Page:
Bramham Horse Trials –

 

The Flying Ort!

From visiting  Appleby Fair on Friday to Bramham International Horse Trials near Wetherby the next day – there were a number of interesting juxtapositions for me to contemplate. It was a journey from one end of the horsey spectrum to the other. In contrast to the coloured cobs of Appleby, horses at Bramham are predominantly large mono coloured thoroughbred athletes. They will not be having their manes washed in the river with squeezy liquid or left tied to a barrier in the high street.They are pampered and preened with special leg ware and tack and are ridden with great skill. In return they are expected to do complicated dressage movements to music, jump over unfeasibly large showjumping fences and last, but most definitely not least, take on a formidable cross country course with drops and ditches and water jumps and huge fences with fearless bravado. Not for the faint hearted. Top rider Harry Meade fell from his horse shattering both his elbows last year but still went on to come third at Badminton. Yes it’s a tough sport.
Bramham Horse Trials is one of the UK’s premier three day events, taking place every June on the Lane Fox’s Bramham Park Estate near Leeds  in God’s own country – Yorkshire The event attracts an average of 45,000 spectators and the place was certainly packed when we were there.

The rain gets stuck in my wrinkles!

The other less satisfying, contrast with my Appleby trip was that, as lovely as the previous day had been, the weather 24 hours later, was absolutely shocking. It rained continuously for about eight hours turning the whole estate, showground and course into a complete quagmire. This did not dampen the spirits of the faithful eventing fans, but their dogs looked a bit sorry for themselves. Bramham Park was built in 1698 and its famous landscape laid out over the following 30 years by Robert Benson, 1st Lord Bingley. After 300 years of very mixed fortunes including the South Sea Bubble stock market crash, the untimely death of the heir, dissipation by illegitimate children, crippling gambling debts, a devastating fire, the ravages of two World Wars and death duties, the same family still lives at Bramham and cares for its heritage. A bit of rain was never going to get this lot down..

Where did you get that hot dog?

The cross country course is made up of all sorts of deadly looking obstacles. Many are named after their sponsors, the Horse and Hound Leap of Faith for example, is self explanatory. Others included the Harrington Dog Kennel, the Lobster, and my personal favourite the Suregrow Fertiliser Owl Hole – which was indeed an owl hole shaped hedge. My friend Jackie Budd’s horse Orto was competing, and is a bit of a rising star. Bought for a knock down price because his temperament was thought to be too ‘difficult’ Jackie took him on. With plenty of TLC he has come on leaps and bounds (quite appropriately)to prove himself to be an eventing horse to be reckoned with. He is ably ridden by Sara Squires herself a former special needs teacher who only started riding full time in 2009. Last year the pair won won the British Equestrian Trade Association CIC3* here at Bramham beating a host of top names in the process. They do seem to have a special bond, and Orto completed a clear round over the course. Conditions were very muddy and slippy and several riders had come to grief in some nasty falls but Orto sailed round surefooted and confident and made it all look rather easy.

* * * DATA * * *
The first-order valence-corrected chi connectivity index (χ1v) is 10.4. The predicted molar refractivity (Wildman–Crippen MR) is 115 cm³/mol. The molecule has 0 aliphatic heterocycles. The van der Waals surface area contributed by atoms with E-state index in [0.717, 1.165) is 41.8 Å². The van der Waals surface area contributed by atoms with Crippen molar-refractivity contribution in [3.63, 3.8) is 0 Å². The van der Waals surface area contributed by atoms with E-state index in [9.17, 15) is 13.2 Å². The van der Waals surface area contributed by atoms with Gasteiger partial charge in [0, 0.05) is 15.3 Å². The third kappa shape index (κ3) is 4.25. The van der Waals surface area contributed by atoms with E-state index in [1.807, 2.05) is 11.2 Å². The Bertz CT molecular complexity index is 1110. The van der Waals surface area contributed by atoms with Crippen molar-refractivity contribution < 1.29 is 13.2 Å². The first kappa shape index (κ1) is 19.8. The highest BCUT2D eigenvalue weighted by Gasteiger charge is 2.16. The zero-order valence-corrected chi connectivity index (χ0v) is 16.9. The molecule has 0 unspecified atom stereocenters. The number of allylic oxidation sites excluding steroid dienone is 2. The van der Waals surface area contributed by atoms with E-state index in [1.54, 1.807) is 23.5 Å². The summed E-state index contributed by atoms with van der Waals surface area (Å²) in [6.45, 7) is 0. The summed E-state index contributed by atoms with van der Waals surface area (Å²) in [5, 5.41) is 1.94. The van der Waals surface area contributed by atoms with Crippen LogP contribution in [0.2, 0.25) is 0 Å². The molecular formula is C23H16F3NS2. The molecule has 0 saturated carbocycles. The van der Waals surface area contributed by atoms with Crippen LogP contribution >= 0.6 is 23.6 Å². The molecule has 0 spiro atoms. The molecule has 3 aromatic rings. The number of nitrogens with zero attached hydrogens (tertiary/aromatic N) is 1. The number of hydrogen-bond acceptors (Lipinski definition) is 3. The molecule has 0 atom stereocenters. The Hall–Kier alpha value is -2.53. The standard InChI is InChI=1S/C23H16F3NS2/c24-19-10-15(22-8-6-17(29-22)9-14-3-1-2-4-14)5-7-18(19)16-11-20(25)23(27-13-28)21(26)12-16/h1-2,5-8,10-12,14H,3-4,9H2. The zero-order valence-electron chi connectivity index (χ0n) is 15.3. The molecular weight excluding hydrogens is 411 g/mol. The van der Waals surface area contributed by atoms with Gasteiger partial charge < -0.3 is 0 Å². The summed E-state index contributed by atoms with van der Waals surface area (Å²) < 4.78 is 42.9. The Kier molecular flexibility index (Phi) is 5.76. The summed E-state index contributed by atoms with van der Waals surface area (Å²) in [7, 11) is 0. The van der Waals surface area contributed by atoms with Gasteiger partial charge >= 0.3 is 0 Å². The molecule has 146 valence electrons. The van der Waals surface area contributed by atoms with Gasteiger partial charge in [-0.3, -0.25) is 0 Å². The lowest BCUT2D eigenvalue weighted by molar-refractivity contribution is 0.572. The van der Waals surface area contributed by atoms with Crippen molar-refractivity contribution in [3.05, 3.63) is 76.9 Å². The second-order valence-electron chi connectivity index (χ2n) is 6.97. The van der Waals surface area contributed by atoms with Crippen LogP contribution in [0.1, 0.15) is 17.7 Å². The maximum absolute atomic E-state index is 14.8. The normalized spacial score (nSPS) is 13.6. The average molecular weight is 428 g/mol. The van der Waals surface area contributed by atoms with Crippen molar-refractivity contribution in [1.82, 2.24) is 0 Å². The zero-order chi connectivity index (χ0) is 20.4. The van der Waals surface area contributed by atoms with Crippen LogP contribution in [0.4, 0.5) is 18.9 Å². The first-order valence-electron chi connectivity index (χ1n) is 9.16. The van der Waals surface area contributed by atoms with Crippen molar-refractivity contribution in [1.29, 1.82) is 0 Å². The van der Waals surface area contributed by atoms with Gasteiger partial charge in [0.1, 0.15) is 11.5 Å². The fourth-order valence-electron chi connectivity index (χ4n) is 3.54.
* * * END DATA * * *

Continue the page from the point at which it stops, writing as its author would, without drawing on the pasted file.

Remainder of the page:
Come on Orto!

It’s not always that easy to work out what’s going on at these type of events if you’re not ‘in the know’ and a couple of stewards on the course didn’t seem to know where the start and finish were never mind anything else. The score board is a great big white board affair where everyone can see how you are doing and if you have been ELIMINATED or not. Always sounds rather final that. A man in a bowler hat puts the scores up with his magic marker which makes it nice and official. We amused ourselves riding around on the speeding golf buggies from the stables to the showground and hob-knobbing with the horsey set in the members lounge who were watching the event in the dry, sitting on giant inflatable sofas.

Scores on the doors

I was very glad I came in my wellies as it was getting worse as the afternoon wore on. Everyone likes to bring their dogs out to these kind of events but they weren’t really enjoying it. It proved a particular trial for the dachshunds whose tiny legs weren’t coping well with the mud at all but none of the canine contingent were having much fun.

Where’s our umbrella?

Although some were better prepared than others..

It’s OK for us!

At the very very end of the day the sun decided to put in an appearance and the good news came that Orto was 10th over all (no one was ever going to catch William Fox Pitt on the cross country) which means he has qualified for the Land Rover Burghley Horse Trials in September which is about as prestigious an event as you can get. So perhaps we’ll see you there, but don’t forget your wellies..

Glorious mud